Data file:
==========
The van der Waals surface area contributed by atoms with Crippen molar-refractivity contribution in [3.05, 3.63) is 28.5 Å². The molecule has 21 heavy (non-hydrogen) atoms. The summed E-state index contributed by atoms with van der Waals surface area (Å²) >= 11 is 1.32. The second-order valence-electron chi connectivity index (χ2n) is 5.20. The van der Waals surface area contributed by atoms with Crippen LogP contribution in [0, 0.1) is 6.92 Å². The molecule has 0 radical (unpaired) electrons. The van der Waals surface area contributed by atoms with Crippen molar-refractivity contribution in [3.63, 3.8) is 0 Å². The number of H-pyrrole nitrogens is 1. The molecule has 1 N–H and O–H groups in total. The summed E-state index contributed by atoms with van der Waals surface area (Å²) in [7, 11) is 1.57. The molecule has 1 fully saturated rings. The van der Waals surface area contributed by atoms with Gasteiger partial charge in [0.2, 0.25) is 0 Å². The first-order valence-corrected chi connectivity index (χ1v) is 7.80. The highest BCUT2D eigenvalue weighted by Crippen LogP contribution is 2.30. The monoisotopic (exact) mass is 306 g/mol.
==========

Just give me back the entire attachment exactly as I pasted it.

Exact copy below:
The van der Waals surface area contributed by atoms with Crippen molar-refractivity contribution in [3.05, 3.63) is 28.5 Å². The molecule has 21 heavy (non-hydrogen) atoms. The summed E-state index contributed by atoms with van der Waals surface area (Å²) >= 11 is 1.32. The second-order valence-electron chi connectivity index (χ2n) is 5.20. The van der Waals surface area contributed by atoms with Crippen LogP contribution in [0, 0.1) is 6.92 Å². The molecule has 0 radical (unpaired) electrons. The van der Waals surface area contributed by atoms with Crippen molar-refractivity contribution in [3.63, 3.8) is 0 Å². The number of H-pyrrole nitrogens is 1. The molecule has 1 N–H and O–H groups in total. The summed E-state index contributed by atoms with van der Waals surface area (Å²) in [7, 11) is 1.57. The molecule has 1 fully saturated rings. The van der Waals surface area contributed by atoms with Gasteiger partial charge in [0.2, 0.25) is 0 Å². The first-order valence-corrected chi connectivity index (χ1v) is 7.80. The highest BCUT2D eigenvalue weighted by Crippen LogP contribution is 2.30. The monoisotopic (exact) mass is 306 g/mol.